Anger and frustration were the feelings expressed by bipartisan members of the Senate Intelligence Committee on Jan. 25 over a lack of access to the classified documents found in the homes of President Joe Biden, former President Trump, and former Vice President Mike Pence.
Speaking with reporters at the Capitol after a classified briefing with National Intelligence Director Avril Haines, Intelligence Committee Chairman Mark Warner (D-Va.) and Vice Chairman Marco Rubio (R-Fla.) asserted that the Biden administration had been blocking their oversight efforts.
“It is our responsibility to make sure that we, in the role of the intelligence oversight, know if there’s been any intelligence compromised,” Warner noted.
Members of Congress have sought access to the materials—or at least a risk assessment detailing the information they contained—since the discovery of documents at Trump’s Mar-a-Lago estate in Florida last summer. But they say the administration has objected, arguing they can’t provide that access as two special counsels at the Justice Department (DOJ) are investigating Trump and Biden’s mishandlings of the documents.
Rubio, however, said the administration’s position was “untenable,” noting, “The information we’re asking for has no bearing whatsoever or would interfere in no way with a criminal investigation.”
It also defies precedent, the senators argued, as during the DOJ’s Russia investigation, committees were given access to the classified materials that were part of then-special counsel Robert Mueller’s probe.
Warner, noting that there was broad agreement among the committee members on the matter, added, “Literally every member of the committee, without exception, said this won’t stand.”
One potential means of retaliation the committee has at its disposal is the withholding of funds from the intelligence community until access to the classified materials is granted—a move Rubio hinted at earlier this week.
“I’m not in the business of threats right now,” he said. “But I’m just saying every year this committee has to authorize how money is spent in [Biden’s] agencies.”
Sen. Tom Cotton (R-Ark.) built upon that Wednesday, suggesting that the committee could also block consideration of Biden’s nominees.
“Until the administration stops stonewalling Congress,” he said, “there will be pain as a consequence for them.”
The Office of the Director of National Intelligence declined to comment on the senators’ remarks.
In August, the FBI raided Trump’s Palm Beach, Florida, residence, collecting boxes of classified materials that had been stored there since the former president left office. Three months later, in November, special counsel Jack Smith was appointed to lead the DOJ’s investigation of the matter.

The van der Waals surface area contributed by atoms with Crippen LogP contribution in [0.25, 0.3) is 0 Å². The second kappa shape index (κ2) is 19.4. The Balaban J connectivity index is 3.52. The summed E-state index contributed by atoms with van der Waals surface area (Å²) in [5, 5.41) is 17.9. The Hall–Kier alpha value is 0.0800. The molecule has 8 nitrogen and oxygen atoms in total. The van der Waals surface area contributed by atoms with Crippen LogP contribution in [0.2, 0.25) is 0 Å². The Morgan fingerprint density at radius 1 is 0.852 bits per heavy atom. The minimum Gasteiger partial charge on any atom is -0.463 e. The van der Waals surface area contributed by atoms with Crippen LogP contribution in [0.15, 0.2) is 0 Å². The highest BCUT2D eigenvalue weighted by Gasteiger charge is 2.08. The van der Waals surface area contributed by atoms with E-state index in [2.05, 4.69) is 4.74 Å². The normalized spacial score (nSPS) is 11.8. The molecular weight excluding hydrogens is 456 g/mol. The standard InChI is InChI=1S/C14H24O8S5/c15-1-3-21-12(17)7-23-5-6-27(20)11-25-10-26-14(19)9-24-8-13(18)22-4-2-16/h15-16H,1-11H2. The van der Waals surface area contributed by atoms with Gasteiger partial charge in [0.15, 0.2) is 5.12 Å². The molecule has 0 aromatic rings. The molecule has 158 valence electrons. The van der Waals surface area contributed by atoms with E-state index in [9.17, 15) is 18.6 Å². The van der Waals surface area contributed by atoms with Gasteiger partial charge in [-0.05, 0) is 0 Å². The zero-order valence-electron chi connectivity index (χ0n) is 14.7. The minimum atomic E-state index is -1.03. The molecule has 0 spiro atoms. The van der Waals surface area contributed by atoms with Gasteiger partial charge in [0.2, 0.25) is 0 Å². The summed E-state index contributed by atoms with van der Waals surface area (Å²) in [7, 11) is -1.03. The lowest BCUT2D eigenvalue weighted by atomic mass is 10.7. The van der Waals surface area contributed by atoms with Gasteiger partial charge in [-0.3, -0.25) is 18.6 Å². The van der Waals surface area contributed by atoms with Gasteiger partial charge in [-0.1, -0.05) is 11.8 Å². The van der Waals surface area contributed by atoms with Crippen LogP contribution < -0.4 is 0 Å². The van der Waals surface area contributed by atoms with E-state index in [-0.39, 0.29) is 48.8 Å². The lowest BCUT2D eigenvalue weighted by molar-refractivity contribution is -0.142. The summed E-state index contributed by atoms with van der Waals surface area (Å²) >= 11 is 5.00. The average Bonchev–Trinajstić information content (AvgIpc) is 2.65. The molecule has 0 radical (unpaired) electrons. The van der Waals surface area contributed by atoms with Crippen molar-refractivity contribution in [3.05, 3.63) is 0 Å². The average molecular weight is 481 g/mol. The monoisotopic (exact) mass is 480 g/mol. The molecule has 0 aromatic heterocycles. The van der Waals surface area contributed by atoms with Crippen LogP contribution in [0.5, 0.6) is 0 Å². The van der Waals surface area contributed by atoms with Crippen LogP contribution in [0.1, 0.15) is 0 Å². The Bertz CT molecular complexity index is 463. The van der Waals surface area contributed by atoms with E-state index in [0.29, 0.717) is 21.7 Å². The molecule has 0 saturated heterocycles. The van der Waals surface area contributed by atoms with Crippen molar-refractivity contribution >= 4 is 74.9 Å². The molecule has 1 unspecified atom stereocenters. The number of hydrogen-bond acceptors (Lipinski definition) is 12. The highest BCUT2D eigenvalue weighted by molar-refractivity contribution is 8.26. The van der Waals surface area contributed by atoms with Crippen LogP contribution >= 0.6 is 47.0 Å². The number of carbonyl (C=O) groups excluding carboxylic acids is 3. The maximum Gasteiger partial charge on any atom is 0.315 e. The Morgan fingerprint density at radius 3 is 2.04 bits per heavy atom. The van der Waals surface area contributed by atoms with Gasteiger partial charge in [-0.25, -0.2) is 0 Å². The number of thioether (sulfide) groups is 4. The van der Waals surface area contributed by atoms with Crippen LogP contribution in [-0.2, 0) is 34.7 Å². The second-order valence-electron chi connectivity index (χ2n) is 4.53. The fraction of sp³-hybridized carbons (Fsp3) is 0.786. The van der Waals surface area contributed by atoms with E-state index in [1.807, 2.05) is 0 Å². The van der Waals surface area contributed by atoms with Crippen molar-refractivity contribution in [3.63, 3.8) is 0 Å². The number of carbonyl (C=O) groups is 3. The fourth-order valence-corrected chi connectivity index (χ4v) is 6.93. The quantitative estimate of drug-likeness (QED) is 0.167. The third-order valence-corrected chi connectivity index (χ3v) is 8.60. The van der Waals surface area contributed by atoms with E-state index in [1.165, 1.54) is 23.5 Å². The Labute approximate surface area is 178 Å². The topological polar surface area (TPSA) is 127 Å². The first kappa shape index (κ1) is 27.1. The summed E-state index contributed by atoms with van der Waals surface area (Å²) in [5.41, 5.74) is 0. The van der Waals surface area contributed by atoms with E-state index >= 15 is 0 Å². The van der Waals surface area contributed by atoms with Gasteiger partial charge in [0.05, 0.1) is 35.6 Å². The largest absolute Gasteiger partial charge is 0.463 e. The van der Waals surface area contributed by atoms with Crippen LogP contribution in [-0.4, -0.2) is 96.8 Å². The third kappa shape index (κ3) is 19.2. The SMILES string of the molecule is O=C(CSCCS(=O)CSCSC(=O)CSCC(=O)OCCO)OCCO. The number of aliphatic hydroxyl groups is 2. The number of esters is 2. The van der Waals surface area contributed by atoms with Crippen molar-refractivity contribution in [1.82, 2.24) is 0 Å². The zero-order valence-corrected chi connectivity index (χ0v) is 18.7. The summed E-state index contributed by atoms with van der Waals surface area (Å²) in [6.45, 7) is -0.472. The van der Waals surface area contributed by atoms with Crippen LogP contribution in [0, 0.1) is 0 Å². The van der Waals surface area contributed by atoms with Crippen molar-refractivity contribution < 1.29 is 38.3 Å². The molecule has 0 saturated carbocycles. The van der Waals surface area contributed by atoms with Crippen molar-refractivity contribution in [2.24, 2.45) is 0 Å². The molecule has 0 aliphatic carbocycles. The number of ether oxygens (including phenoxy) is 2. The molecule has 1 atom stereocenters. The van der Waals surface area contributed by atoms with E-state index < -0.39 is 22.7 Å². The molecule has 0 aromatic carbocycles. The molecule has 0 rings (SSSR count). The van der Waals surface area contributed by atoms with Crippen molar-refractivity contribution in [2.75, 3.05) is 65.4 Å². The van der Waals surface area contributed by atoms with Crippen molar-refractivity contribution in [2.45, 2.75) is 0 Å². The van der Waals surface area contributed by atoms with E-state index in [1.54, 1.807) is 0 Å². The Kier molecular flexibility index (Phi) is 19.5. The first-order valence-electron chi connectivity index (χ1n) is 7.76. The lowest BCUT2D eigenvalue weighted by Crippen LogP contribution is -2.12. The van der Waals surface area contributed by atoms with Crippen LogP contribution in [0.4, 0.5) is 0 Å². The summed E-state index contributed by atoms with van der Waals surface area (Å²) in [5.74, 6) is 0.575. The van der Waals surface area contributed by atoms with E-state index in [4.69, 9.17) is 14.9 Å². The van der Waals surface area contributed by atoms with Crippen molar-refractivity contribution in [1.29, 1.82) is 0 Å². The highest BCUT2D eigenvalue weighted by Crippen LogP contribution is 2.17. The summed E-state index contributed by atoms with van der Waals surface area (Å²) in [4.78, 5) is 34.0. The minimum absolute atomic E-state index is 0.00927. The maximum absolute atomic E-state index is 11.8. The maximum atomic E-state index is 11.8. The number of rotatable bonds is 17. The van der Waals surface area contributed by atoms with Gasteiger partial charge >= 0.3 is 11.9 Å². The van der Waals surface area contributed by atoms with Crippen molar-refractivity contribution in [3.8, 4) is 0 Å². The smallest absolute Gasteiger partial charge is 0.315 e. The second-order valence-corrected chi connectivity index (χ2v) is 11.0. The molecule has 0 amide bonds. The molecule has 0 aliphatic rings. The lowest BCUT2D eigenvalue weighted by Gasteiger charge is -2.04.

That same month, classified documents were discovered at Biden’s former office at the Penn Biden Center in Washington, and in December, additional documents were found at his Wilmington, Delaware, residence. But neither discovery was made public until Jan. 9, when the media broke the story and the White House confirmed it.
Since then, several other caches of documents have been found at Biden’s home, with the most recent discovery resulting from the DOJ’s Jan. 20 search of the property.
In a statement, Biden’s personal attorney Bob Bauer advised: “DOJ took possession of materials it deemed within the scope of its inquiry, including six items consisting of documents with classification markings and surrounding materials, some of which were from the President’s service in the Senate and some of which were from his tenure as Vice President. DOJ also took for further review personally handwritten notes from the vice-presidential years.”
The search followed the Jan. 12 appointment of special counsel Robert Hur to lead the DOJ’s probe of that case.
As of yet, a special counsel has not been appointed in the case of Pence, whose lawyers reported that they had found “a small number” of classified documents at the former vice president’s Indiana home in a Jan. 18 letter to the National Archives and Records Administration.
According to Pence’s legal team, the documents were discovered on Jan. 16 after he engaged outside counsel to conduct a review of the records stored at his residence. Pence elected to do the search after learning of the classified documents that had been discovered at Biden’s Delaware residence.
In his Wednesday remarks, Warner stressed the gravity of all three investigations, holding that they were evidence of a problem that has been “bubbling for some time.”
“We’ve got a broken system,” he said, “and we’ve got to fix this for all folks leaving government, and for those inside government, on how they deal with documents.”
The Associated Press contributed to this report.